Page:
There’s no escaping bugs when you have two little boys in preschool. They bring home an amazing assortment of bacteria and viruses, some of which leave them feeling awful for days or even weeks on end. I usually manage to avoid catching their miseries, but this week it’s my turn. We’ve been working overtime prepping the house to sell, as well as researching towns, schools, and homes in the DC area. Plus the baby still wakes up to be fed once or twice each night, and sometimes he just wants to party instead of going back to sleep. So when I woke up Thursday a week ago with a sore throat and a headache, I wasn’t the least bit surprised. It did make our house hunting trip last weekend a bit tougher, though.
This is not my typical cooking post, but it’s cold and flu season and I got to thinking about it over the last few days, wondering about other possible remedies for the common cold. Stores stock their shelves with a huge assortment of cold medicines, many designed to cover a range of symptoms, but I’ve found that I have trouble using anything that has “decongestant” or “antihistamine” on the label. No matter how much I push fluids, I still seem to shrivel up like a raisin when taking those types of medication, and forget about trying to stay awake. If a medicine label says that it may make you sleepy, you can bet the farm that I’ll be out for several hours. So unless I am desperate, I try to use home remedies as much as possible.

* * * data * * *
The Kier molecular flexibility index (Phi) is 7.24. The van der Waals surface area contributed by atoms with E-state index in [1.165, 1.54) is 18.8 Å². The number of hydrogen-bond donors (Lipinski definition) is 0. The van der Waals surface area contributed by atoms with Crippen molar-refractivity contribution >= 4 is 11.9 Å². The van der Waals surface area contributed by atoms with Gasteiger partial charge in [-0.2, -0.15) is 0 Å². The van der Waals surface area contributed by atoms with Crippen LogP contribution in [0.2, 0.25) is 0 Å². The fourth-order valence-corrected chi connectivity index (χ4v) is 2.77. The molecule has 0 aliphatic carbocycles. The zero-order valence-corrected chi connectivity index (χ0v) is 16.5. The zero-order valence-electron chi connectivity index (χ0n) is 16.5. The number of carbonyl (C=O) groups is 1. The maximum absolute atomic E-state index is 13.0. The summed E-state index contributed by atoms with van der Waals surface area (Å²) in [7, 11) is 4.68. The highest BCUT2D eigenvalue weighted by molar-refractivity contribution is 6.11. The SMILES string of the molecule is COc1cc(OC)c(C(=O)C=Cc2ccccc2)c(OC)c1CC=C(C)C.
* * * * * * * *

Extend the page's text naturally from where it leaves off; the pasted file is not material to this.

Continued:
If I still had a bottle of Japanisches Heilpflanzenöl, I would have started using that right away. A tour guide told us about it during our honeymoon in Germany, so we went to the pharmacy and bought a bottle to give it a try, and it literally saved our trip. Michael dubbed it “magic dust,” although it’s not a powder—it’s a very strong minty oil that you add to hot water and drink. It only takes a few drops, and it opens the head up right away, but unfortunately our bottle of magic dust is long gone and I don’t have any on hand.
So this week I’m doing all my favorite home remedies to ease the discomfort. When I feel a cold coming on, I start eating chicken noodle soup to try and ward it off. If my throat starts hurting, I drink hot lemon toddies (without alcohol). I usually hold the mixture up to my face and breathe it in for a few minutes, and the steam helps to clear my head. The lemon juice helps break up the stuff in my throat and the honey and hot liquid soothes nicely. Steamy showers are also great for opening up a stuffy nose.
This leads me to ask, what do you do to take care of yourself when you have a cold? What is your favorite home remedy? Is it something that your mother made for you when you were a child? Do you eat or avoid certain foods? Have you tried jala neti? Feel free to share in the comments, and maybe we’ll all pick up a few new tricks to help survive the cold and flu season.
- 6 ounces water
- 1 lemon wedge
- 1/2 teaspoon honey
- Put lemon wedge and the water in a microwave safe mug. Cook in microwave on high for 60 seconds or longer depending on your microwave. Just get it hot enough to drink, don't burn yourself. Using the back of a spoon, press the lemon wedge against the sides of the mug to release all the juices. Stir in the honey.
Alcohol is a common component in hot toddies, such as whiskey, brandy, or rum. If my grandfather were still alive, he might suggest adding a bit of his "home brew." It would clear up anything, but it could also clean your carburetor.
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